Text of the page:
Using Behavior Trees to Create Retro Boss AI
In this post, I am going to talk about how our bosses determine which attack they will use, how I got to our current method, and why I choose this method. A little background on FireFight. FireFight is a top-down / pokemon-isometric 2D action shooter where you have to defeat waves of enemies. You also have a companion that helps you out by barking ( which acts like radar ), providing a shield to protect you in tough situations, and helps attack other enemies. Each level has unique enemies and a boss. The overall feel for the boss behavior was inspired by old-school / retro action games and retro Legend of Zelda games. Here is the outline of what we wanted: attacks happen in a predictable frequency, each attack has a very specific criteria for when it happens (such as low health or distance from player), there is some randomness if two attacks meet their criteria when determining to attack.
All of the AI in the game uses Behavior Trees (recommended but not required reading:
http://www.gamasutra.com/blogs/ChrisSimpson/20140717/221339/Behavior_trees_for_AI_How_they_work.php). Behavior trees are very nice because they are visually easy to follow and construct and are incredible flexible. Depending on the complexity of behavior however, they can become overwhelming and big.
When designed the AI for the first boss, my teammate and I talked about what attacks the boss would do and when they would happen. We settles on 3 main attacks, and one of them has a weaker variant. This was the basis for its behavior tree, which look like this:
It doesn’t seem too bad. The left half of the tree is for determining what type of attack to use and the right half is for moving around the map. The attack branch is also rooted with a timer decorator node so that successful attacks are spaced out. This worked fairly well. The main downside was that if I wanted to tweak the criteria for a particular attack, I would have to change the structure of the subtree managing that attack. On top of this, if I wanted to test one attack, there was no easy way to prevent the other attacks from happening aside from putting myself in the exact conditions to trigger the attack ( which isn’t always easy ). With all that said, it did work out well.
The issue came when I went to go implement the next boss’ AI. Although following a similar AI style ( spaced out attacks and attacks based on conditions ), the number and type of attacks were different, thus the right half of the tree could be copied, but the left half would need to be completely different. I felt like this was going to lead to more work than necessary considering the same style was going to be retained. Not only did I need to write a new attack branch, but also debugging the logic once the initial branch is done is not something that is easy to do ( remember testing one specific attack isn’t easy without changing the tree ).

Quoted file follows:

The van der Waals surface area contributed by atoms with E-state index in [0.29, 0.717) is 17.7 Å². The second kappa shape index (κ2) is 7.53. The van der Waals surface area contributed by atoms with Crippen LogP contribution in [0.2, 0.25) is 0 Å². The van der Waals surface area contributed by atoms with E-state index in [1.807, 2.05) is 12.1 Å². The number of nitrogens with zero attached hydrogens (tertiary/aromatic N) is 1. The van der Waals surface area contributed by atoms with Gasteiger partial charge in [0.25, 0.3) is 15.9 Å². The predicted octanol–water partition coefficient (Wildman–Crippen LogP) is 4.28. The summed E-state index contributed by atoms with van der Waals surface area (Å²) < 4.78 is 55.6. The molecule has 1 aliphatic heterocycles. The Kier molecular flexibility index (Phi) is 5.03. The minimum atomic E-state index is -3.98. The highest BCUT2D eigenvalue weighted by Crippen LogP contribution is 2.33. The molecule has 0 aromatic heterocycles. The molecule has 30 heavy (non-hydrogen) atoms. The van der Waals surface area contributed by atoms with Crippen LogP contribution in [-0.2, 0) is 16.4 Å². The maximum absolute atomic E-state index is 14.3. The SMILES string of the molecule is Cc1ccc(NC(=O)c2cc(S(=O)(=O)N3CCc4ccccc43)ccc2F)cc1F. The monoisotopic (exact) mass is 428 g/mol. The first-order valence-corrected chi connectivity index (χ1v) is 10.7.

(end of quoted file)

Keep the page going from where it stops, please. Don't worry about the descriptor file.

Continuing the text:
Without an obvious solution, I started to write down a chart for the distance conditions for each attack in the hopes that something would spark. Here is the chart:
To complicate things, Heal had some other conditions that weren’t distance based.
One thing that I thought about was an implementation that would evaluate the criteria for each attack, keep ones that met their criteria, and randomly choose between those. This would not only keep the randomness, but I could also modify attack criteria so that only one attack was ever possible to be chosen. This would help debugging each attack easy as I could do it in isolation ( so to speak ). The downside here is that I would need to check all criteria every time I want to attack ( which could be every frame if the attack timer is up and the boss hasn’t chosen an attack ) and I would need to store attack choices that were possible ( not a big deal but I didn’t end up having to worry about this ).
This implementation ended up being very simple with a ‘Random Selector’ node in the behavior tree. This node would shuffle the possible attacks, and for each one check if its criteria were met and if so choose that one. Because of this system, I never need to keep a list of all possible attacks and I only check attack criteria until one attack’s criteria is met. In the worst case, no criteria is met so all are executed ( but still better than executed all of them every frame as stated in the previous paragraph ). Here is a diagram of the attack-selection part of the behavior tree with the new system:
It is a lot simpler, flexible, and readable. The only added complexity that human interpreters of this tree need to know is that each leaf in the “Choose Action” branch has the following form:
if attack doesn’t meet conditions
I did this purely to keep the tree simple as trying to implement this purely on behavior trees would look like this in place of each leaf:
Not only does this make debugging / testing specific attacks easy, it easily holds up to adding more attacks. The overall structure is also not boss specific which means I can ( and will ) use it for additional bosses. I still have to determine when and how the attacks should be performed, but I was going to have to do that anyways.
Although there is a lot of flexiblity with Behavior Trees, I’m sure this isn’t the only solution others have come up with. I would love to hear if and how others approach boss AI design.（source：gamecareerguide）